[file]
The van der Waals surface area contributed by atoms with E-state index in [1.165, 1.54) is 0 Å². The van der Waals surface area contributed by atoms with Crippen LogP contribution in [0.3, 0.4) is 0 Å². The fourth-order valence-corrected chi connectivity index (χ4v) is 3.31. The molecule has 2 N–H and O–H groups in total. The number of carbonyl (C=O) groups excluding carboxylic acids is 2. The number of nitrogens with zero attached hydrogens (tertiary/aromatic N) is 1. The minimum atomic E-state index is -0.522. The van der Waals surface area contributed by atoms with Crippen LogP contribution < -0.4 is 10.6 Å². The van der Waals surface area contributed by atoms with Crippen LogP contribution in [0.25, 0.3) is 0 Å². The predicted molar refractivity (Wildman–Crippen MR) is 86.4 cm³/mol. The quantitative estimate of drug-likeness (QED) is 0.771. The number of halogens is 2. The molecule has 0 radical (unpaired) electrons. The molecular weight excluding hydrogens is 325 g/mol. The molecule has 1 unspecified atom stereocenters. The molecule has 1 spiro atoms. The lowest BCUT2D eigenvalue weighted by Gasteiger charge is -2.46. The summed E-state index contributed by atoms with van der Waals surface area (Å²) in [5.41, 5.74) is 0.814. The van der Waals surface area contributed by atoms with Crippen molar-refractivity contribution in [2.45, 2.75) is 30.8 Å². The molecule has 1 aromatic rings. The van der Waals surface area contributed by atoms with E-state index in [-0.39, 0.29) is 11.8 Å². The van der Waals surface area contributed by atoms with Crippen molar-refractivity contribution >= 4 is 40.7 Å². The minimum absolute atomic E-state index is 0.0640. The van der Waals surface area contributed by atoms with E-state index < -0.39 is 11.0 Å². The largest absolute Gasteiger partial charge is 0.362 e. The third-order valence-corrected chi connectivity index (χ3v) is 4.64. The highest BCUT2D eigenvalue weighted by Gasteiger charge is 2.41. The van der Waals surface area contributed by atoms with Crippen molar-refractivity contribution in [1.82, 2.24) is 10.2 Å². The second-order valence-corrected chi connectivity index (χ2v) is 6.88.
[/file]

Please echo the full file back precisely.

The van der Waals surface area contributed by atoms with E-state index in [1.165, 1.54) is 0 Å². The van der Waals surface area contributed by atoms with Crippen LogP contribution in [0.3, 0.4) is 0 Å². The fourth-order valence-corrected chi connectivity index (χ4v) is 3.31. The molecule has 2 N–H and O–H groups in total. The number of carbonyl (C=O) groups excluding carboxylic acids is 2. The number of nitrogens with zero attached hydrogens (tertiary/aromatic N) is 1. The minimum atomic E-state index is -0.522. The van der Waals surface area contributed by atoms with Crippen LogP contribution < -0.4 is 10.6 Å². The van der Waals surface area contributed by atoms with Crippen LogP contribution in [0.25, 0.3) is 0 Å². The predicted molar refractivity (Wildman–Crippen MR) is 86.4 cm³/mol. The quantitative estimate of drug-likeness (QED) is 0.771. The number of halogens is 2. The molecule has 0 radical (unpaired) electrons. The molecular weight excluding hydrogens is 325 g/mol. The molecule has 1 unspecified atom stereocenters. The molecule has 1 spiro atoms. The lowest BCUT2D eigenvalue weighted by Gasteiger charge is -2.46. The summed E-state index contributed by atoms with van der Waals surface area (Å²) in [5.41, 5.74) is 0.814. The van der Waals surface area contributed by atoms with Crippen molar-refractivity contribution in [2.45, 2.75) is 30.8 Å². The molecule has 1 aromatic rings. The van der Waals surface area contributed by atoms with E-state index in [-0.39, 0.29) is 11.8 Å². The van der Waals surface area contributed by atoms with Crippen molar-refractivity contribution >= 4 is 40.7 Å². The minimum absolute atomic E-state index is 0.0640. The van der Waals surface area contributed by atoms with E-state index < -0.39 is 11.0 Å². The largest absolute Gasteiger partial charge is 0.362 e. The third-order valence-corrected chi connectivity index (χ3v) is 4.64. The highest BCUT2D eigenvalue weighted by Gasteiger charge is 2.41. The van der Waals surface area contributed by atoms with Crippen molar-refractivity contribution in [1.82, 2.24) is 10.2 Å². The second-order valence-corrected chi connectivity index (χ2v) is 6.88.